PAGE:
Phub Dem | Haa

Kencho, a young herder who dropped out of school to help his family rear yak, might be an example of hope for many highlanders. But Kencho finds it hard living alone in the mountains.

For hundreds of years, nomadic yak herders of Haa moved between the high-altitude alpine grassland between Bhutan and Tibet.

Today, the domestic yak (Bos grunniens) and the indigenous herders are facing an uncertain future.

Changing environment as a result of development and climate change, among others, have altered the practice, isolating and fragmenting herders and their traditional pastures.

Without a lucrative source of income such as cordyceps and horse businesses like other highlanders, yak herders of Haa are finding it hard to adapt to the changing times.


Abandoning the  mountains

Many Haaps have returned home and hired herders from other parts of the country.

Tobgay, 58, returned to his village, Bangayna in Haa 14 years ago. Scarce fodder and lack of educational opportunities were some of the reasons. “And the income from yak is small.”

Today, with improvement in livelihoods, families are sending their children to school. Many are acutely aware that their children will never prefer to live in the mountains, herding yaks.

Ugyen from Dumcho is one of the last six herders from his gewog. He tends to his herd only during migration and emergencies. “No one is willing to stay. It is becoming difficult by the day.”

If the situation remains the same, he said that there was a risk of such indigenous practices becoming extinct. “Everyone is planning to sell their animals.”

Of the six gewogs in Haa with more than 500 households, only 57 households from three upper gewogs rear yaks today. There are only 4,915 yaks in the area.

According to livestock statistics, the number of herders decreased from 99 in 2013 to 57 today.


Rangeland degradation

The degradation of rangeland due to poor management is a concern.

The traditional management practice of rangeland burning is prohibited. Before this, local yak herders used rangeland burning as the primary rangeland management tool.

Ugyen said that the restriction resulted in the proliferation of shrub species, reducing the amount of grazing land for yaks.

Climate change is known to have a synergistic effect on the already existing challenges of dwindling yak populations, yak husbandry, degradation of high-altitude pastures, and shortage of feed and fodder, and even on changing social norms.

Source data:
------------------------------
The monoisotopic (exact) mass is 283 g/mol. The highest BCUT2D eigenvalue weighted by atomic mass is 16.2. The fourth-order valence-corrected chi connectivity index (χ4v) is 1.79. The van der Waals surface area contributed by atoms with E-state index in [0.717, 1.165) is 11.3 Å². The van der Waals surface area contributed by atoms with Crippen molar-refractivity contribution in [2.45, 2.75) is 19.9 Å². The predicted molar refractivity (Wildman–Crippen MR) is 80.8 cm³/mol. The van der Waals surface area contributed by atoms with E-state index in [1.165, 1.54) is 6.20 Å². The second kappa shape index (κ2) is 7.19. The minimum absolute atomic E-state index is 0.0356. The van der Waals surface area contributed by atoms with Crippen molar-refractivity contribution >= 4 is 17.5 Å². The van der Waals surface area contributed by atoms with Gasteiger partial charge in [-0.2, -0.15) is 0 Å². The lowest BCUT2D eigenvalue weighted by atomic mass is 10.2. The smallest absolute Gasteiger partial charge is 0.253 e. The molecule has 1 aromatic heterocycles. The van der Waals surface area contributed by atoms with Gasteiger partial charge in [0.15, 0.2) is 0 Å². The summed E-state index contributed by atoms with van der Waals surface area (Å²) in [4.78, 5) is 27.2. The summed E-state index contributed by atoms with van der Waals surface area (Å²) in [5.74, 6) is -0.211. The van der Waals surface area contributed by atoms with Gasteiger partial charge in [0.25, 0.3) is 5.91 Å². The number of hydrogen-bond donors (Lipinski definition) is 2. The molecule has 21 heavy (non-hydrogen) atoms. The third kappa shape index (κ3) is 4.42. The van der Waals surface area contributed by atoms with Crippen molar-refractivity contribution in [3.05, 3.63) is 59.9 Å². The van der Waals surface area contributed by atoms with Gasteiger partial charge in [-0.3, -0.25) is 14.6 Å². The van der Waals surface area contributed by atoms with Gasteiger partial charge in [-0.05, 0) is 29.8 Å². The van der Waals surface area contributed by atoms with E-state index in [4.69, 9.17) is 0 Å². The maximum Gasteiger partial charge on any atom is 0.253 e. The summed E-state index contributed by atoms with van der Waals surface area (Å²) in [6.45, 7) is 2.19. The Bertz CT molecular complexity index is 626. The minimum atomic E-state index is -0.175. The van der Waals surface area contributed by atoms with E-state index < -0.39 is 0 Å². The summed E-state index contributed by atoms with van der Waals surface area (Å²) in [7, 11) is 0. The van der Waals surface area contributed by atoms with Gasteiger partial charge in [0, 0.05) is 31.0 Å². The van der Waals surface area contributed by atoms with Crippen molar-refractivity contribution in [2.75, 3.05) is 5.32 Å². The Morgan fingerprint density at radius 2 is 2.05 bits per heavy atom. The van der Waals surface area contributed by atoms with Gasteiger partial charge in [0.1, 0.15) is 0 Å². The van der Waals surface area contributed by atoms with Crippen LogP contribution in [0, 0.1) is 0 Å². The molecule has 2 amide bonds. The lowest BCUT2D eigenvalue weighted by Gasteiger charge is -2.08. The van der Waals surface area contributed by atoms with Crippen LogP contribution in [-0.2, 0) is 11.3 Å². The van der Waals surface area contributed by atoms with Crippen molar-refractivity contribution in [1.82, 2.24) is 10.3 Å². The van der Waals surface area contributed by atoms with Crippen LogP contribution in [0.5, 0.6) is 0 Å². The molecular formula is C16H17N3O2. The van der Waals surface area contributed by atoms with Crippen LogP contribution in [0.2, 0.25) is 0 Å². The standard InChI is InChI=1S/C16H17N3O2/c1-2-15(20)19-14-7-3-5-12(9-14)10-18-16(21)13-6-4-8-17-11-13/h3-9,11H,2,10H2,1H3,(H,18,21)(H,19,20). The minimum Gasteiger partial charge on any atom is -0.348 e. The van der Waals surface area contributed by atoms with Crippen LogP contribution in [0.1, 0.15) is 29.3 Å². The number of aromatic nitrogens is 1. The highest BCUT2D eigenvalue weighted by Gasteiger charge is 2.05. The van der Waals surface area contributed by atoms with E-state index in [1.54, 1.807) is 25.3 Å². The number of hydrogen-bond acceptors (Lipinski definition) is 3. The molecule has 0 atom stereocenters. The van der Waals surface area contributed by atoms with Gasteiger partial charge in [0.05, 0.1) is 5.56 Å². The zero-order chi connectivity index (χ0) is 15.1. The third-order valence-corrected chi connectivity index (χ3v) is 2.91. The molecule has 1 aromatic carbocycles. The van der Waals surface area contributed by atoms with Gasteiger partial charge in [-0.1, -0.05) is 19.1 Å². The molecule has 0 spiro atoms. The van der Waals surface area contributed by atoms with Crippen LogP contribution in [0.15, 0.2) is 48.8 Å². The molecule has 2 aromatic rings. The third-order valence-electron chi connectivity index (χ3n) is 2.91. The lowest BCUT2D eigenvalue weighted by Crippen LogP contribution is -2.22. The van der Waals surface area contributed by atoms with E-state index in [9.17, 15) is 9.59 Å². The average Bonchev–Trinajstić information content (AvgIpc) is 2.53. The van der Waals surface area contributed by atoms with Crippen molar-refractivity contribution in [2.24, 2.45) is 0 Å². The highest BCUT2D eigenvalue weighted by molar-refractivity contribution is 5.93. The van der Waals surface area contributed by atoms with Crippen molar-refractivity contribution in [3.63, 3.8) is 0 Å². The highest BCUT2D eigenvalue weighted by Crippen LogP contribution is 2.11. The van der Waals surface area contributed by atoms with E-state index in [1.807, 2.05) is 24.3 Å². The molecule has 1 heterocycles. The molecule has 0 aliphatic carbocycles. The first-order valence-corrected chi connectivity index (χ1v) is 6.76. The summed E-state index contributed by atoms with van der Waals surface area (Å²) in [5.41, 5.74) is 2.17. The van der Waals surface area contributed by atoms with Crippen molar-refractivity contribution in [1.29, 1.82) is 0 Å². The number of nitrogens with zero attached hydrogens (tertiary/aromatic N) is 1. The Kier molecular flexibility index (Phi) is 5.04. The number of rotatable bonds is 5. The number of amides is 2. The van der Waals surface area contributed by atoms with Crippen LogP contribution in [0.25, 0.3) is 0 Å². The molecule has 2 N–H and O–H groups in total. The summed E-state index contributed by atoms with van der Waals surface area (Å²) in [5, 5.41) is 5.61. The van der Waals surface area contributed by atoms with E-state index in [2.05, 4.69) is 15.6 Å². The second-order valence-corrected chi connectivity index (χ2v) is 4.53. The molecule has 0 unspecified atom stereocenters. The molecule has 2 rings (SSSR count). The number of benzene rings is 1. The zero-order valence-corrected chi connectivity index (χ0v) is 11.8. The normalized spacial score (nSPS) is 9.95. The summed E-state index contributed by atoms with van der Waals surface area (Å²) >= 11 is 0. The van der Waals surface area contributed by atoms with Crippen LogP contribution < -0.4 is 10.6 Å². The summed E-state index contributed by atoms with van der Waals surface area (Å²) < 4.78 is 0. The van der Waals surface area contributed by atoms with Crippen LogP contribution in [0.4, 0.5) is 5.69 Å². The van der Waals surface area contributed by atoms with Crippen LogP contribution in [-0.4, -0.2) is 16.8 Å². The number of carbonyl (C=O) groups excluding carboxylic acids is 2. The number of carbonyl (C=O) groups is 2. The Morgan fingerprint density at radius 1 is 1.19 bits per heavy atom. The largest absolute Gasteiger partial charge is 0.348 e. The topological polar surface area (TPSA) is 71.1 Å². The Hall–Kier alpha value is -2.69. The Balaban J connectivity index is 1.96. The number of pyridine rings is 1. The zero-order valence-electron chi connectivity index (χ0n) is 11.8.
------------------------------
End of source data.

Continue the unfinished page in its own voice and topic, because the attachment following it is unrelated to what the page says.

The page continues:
Climate change, according to the director general of the International Centre for Integrated Mountain Development (ICIMOD) and rangeland expert, Pema Gyamtsho (PhD), has a profound effect on the condition of rangelands.

He said that the composition of the vegetation was changing because of warmer temperature and reducing snowfall. “Alpine grass and herb species are being replaced by invasive species of shrubs and weeds from lower areas.”

The receding of the snow line, he said, exposes the alpine screes to erosions and landslides. “Increasing rainfall replacing snowfall is further leading to degradation of the rangeland through increased erosion.”

The country is also experiencing increasing temperatures, leading to a significant change in tradition of herding yaks.

The number of herders decreased from 99 in 2013 to 57 today

The number of herders decreased from 99 in 2013 to 57 today

A finding from the analysis of historical climate between 1996 to 2017 by the National Center for Hydrology and Meteorology indicated increase in temperature both at mean seasonal and annual scales. The overall trends in rainfall showed a more considerable variability and decrease in rainfall.

Two decades ago, although the facilities were limited, there never was shortage of natural resources, according to herder Ugyen. “Around 20 households would be herding more than 500 yaks in the same grassland. Today, although there are only four herders with less than 300 yaks, there is a shortage of winter fodder.”

The herders have also observed the proliferation of warm-climate plants like the rhododendron and other lowland trees encroaching upon pastures where yaks graze.

Sonam Dorji, a herder from Hatey, said it was challenging to find fodder in places where it used to be abundant.

According to a report “Yak on the Move” by the ICIMOD, shortages of winter fodder, a decline in the number of yaks as well as young herders, restrictions on mobility and exchange, and climate change are some of the challenges shared by the herders of Himalayan Hindu Kush region. It states that climate change is known to have a significant impact on species distribution and diversity patterns. “Warming temperatures in the high elevation region can harm yak populations because of their lack of tolerance for heat, the reduction in habitat, and decline in yak survival and reproduction.”